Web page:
When tax time rolls around, you may be wondering, “what happens if I can’t afford my tax bill?” Perhaps you file on time but know you won’t be able to pay your bill in full. Or, maybe you weren’t expecting a tax bill at all and don’t have enough money saved to pay. If you can’t afford your tax bill, don’t panic. More than half of millennials don’t have $500 set aside for a tax bill, so you’re not alone. There’s a handful of options available to help you.
The most important thing you can do if you can’t afford your bill is to be proactive. Avoid waiting for the IRS to call, as the penalties and limitations may be much harsher. The IRS may be more likely to accommodate if you create a record of honest, dedicated communication.
How do I pay my tax bill off?
The due date for paying your 2019 taxes is the due date of your return, April 15, 2020. Even if you file for an extension, the IRS expects you to estimate the amount of tax due and pay your tax bill by April 15. If you file on time but do not pay timely, the IRS will charge you interest, currently a 5% annual rate (subject to change each quarter) on unpaid tax bills. In addition, you may be charged a 0.5% per month “failure to pay tax” penalty (maximum of 25%).
If you plan to pay the amount due in a few months, plan to file your return by the due date, figure out what you can afford to pay monthly and send the amount to the IRS until the tax, penalty, and interest are paid. Interest and penalties will still accrue, but there isn’t a fee or an approval application. Or else you can apply for an extension of time to file and save up the money so you can pay the entire balance when the return is filed, however interest and penalties will still accrue. Extensions are valid for 6 months after the original due date of your return. Make sure you file an extension by the due date of your return as there is a 5% per month penalty (maximum 25%) if you file your return late and owe the IRS.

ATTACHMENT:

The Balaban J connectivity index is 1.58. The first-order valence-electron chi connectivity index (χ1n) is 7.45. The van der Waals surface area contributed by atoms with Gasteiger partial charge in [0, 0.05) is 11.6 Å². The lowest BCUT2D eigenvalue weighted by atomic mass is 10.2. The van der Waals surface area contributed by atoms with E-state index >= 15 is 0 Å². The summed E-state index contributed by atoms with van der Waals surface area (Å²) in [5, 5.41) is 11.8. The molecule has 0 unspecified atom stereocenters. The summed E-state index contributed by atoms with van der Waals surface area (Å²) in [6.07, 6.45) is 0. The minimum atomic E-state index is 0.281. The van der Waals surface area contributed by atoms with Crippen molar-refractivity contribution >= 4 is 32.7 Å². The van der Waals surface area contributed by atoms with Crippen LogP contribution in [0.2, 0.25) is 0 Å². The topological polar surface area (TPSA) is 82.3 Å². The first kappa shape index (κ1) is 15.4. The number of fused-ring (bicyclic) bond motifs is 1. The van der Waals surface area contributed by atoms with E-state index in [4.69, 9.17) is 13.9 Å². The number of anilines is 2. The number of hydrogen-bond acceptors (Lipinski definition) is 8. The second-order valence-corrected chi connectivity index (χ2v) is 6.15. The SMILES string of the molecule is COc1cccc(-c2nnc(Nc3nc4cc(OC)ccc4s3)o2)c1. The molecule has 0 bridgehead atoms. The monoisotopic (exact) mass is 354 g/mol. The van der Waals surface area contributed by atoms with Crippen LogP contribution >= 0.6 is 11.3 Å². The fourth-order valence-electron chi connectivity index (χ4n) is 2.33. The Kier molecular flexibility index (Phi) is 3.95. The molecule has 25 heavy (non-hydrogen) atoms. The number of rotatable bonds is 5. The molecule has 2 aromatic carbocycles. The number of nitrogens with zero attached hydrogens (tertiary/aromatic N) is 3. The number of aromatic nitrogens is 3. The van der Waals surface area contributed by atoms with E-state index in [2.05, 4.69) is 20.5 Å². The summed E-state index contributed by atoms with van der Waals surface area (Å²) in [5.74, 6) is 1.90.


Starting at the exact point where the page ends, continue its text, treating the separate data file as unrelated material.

You can limit the interest charges and late penalties by setting up a payment plan. If you owe less than $50,000, you can start the process yourself and set up a payment plan request online.
Setting up a long-term (120+ days) payment plan will cost $149, plus interest and penalty charges. It’s recommended to set up your monthly payments with an automatic debit, as the set- up fee is reduced and the chance of missing a payment is reduced. If you miss a payment on an installment plan, the IRS will send you a bill for the remaining amount owed which is due immediately. The IRS will inform you if your request was approved or denied in approximately 30 days.
Finally, treat your tax bill like any other type of debt. Pay off as much as you can each month, not just the minimum monthly payments. Until the debt is paid in full, the IRS may file a federal tax lien against you, which limits your ability to get a line of credit, purchase a house, or apply for a federal student loan.
What if I can’t pay at all?
If you’re unable to pay your tax bill as it comes due and you do not see yourself being able to pay the amount due at any time in the future, you may consider applying for an offer in compromise. An offer in compromise is a serious matter and requires the applicant to complete several forms providing detailed personal financial information regarding your income, expenses, assets, and liabilities. If the IRS accepts your offer, your tax due, penalties and interest may be reduced.
Due to other extenuating circumstances, plenty of taxpayers may still be unable to pay their tax bills. If you’re unable to pay due to disability or a circumstance completely out of your control, contact the IRS. If the IRS agrees you are unable to pay the debt, your account will be marked as Currently Not Collectible (CNC). Interest will accrue on your tax bill, however, the IRS will not try to collect or send collectors as long as you’re under CNC status.
How can I protect myself in the future?
If you’re not sure what you owe for a given tax year, you can use this tool created by the IRS to estimate your bill based on your income last year. Unfortunately, the tool will not help you prevent a large bill again next year. Find a tax expert who can understand where things went wrong, and he or she can help you avoid large tax bills in the future.
Other solutions can be setting aside income on a monthly basis from a side business or adjusting the withholding amounts on your paycheck. If you’re an independent contractor, it may be best for you to set aside a percentage of every paycheck. With the help of an expert, you can plan and save for your taxes and avoid unfortunate surprises the next time taxes are due.